The whole town was burning. Everything was on fire: the ground, the buildings, and the trees surrounding them. No one was running about, so Larnwick could only assume that this had begun days ago and all the townspeople had either already fled or turned to ash. 

The smoke stung his eyes, bringing tears that Rhistel would have cried anyway. The memory of that cheery night in the tavern came back to him again. Even if Larnwick could be rebuilt, it would never be the same again.

“Who has done this?” Rhistel roared, his voice rising above the crackling of the flames. “Who has destroyed Larnwick?” He didn’t care if it was a horde of dragons; he’d fight them until he was burnt to a crisp. 

A violent wind whipped up the flames. Rhistel looked up and watched a huge shadow fill the sky, descending towards him. He clenched his fists. So it had beena dragon. 

The creature with dark green scales like emeralds landed gracefully beside Rhistel. It added an extra flap of its wings, it seemed, to fan the flames in front of it. A toothy grin crawled across its face. 

“I thought I might see you here,” the dragon remarked in a gravelly voice that was still somehow distinctly female. “They say you fix everything in the Living Forest. I think you’re a little late this time.” 

Rhistel clenched his teeth. “Why have you done this? The treaty—”

“I’ve done nothing wrong.” The dragon craned her neck and spewed a thin string of flames towards some debris, setting it on fire. “I came here to help, only I got here much faster than you.” 

“How is this helping?” Rhistel spat, not looking the creature in the eye. The blazing fire filled his eyes. It was so hot that it burned his skin even from a distance, but he found he was still frozen with shock and horror. 

“Do you see any criminals?” The dragon gestured with her claws to the destruction before them. “I certainly don’t.” 

Her casual tone made Rhistel’s anger burn like the flames that danced across the town. He spun on her and marched straight up to her scaly maw. “You destroyed the homes of all the people who lived here!” 

“Homes that would have been destroyed anyway.” Her hot, rancid breath washed over him and he coughed, feeling like he could hardly breathe with the terrible breath on top of the smoke. “This way, at least the town can start anew and rebuild. Do you think the bandits will return after their fellows were reduced to ashes by a dragon? I did kill all of them, by the way.” She flicked a charred bone on the ground and sent it tumbling towards a fire. “I made sure of that. But I let the townspeople go.”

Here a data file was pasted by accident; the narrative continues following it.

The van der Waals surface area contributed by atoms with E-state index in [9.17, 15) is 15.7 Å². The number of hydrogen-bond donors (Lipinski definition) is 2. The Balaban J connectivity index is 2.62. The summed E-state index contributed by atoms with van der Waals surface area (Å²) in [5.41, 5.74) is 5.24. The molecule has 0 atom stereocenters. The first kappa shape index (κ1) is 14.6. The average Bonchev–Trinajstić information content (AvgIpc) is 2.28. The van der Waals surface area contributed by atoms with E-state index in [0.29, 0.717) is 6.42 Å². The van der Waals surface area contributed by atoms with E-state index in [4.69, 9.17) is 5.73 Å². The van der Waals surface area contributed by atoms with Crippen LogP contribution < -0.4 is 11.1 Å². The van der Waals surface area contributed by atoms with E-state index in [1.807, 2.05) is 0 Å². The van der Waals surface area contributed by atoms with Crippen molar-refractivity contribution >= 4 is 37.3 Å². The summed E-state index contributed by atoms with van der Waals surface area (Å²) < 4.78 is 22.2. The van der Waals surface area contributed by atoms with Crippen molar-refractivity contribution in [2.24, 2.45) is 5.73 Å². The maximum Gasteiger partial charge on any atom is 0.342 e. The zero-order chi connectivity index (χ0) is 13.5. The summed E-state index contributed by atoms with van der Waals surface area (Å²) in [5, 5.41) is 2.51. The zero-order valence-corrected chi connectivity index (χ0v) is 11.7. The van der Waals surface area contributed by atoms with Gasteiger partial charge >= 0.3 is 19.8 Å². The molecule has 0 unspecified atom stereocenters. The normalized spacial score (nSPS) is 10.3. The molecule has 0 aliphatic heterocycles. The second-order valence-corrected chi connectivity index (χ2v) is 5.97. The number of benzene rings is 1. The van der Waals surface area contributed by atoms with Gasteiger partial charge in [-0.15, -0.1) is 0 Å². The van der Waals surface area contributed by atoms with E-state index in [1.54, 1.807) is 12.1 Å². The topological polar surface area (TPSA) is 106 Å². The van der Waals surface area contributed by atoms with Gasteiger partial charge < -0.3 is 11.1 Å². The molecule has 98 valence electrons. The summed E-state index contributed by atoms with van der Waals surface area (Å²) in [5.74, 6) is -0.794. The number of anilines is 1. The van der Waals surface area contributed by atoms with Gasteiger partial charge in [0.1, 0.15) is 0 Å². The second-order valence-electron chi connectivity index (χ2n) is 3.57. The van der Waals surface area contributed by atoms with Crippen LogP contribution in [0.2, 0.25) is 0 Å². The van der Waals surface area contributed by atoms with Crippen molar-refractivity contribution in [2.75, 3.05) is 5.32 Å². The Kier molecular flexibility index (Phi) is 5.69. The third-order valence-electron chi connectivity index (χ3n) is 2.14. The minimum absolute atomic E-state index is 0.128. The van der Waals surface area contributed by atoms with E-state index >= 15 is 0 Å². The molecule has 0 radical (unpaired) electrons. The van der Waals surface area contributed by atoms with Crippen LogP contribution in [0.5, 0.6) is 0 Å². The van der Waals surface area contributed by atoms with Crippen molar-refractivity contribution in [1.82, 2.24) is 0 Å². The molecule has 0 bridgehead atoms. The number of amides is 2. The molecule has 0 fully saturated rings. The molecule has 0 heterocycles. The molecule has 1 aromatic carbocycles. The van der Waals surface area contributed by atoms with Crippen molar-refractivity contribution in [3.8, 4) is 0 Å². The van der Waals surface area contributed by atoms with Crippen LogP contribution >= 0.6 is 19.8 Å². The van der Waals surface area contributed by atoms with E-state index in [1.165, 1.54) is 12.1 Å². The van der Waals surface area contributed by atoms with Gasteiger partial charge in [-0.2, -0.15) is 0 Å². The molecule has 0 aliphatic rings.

Rhistel swallowed back the bile rising in his throat. This was terrible. Nothing like this had happened in the Living Forest in a hundred years, not since he’d been here to set everything right. “And how did you know the difference between them?” 

The dragon lifted her wings in what Rhistel took to be a shrug. “I may have made a few mistakes, but I’m positive all the criminals are dead.” 

Rhistel shook his head. This was too much. All those people…how many innocents had she killed? What could he do to stop this from happening again? 

“Something wrong? I thought you would be happy. I solved the problem for you.” 

“You made everything worse.” 

The dragon hummed. “Subjective, I suppose. I did hope you’d be grateful.” 

Rhistel didn’t know what else to say. This dragon wasn’t going to change her mind. “Isn’t this reward enough for you?” he said softly, all the fight draining out of him. Suddenly, he felt his three hundred years of existence weighing on his shoulders. All the people he’d saved throughout his life…did they measure up to all the ones he’d failed to save here? 

The dragon didn’t answer him. Instead, she picked at her teeth for a moment before unfurling her wings. “Well, I can’t sit around here all day. Need a lift, Rhistel?” 

“No.” He sat on the dirt where bright green grass had once grown. “And don’t come back to the Living Forest ever again.” 

“Well, I can hardly refuse a cry for help when I hear one, now can I?” She grinned at him. “Goodbye, Rhistel.” She flapped her wings, sending ashes spiralling into Rhistel’s face. He waved them away and watched them pile into his lap. He wondered what the ashes used to be. 

And as he watched the dragon fly away, Rhistel pulled out his flute and began playing a funeral dirge.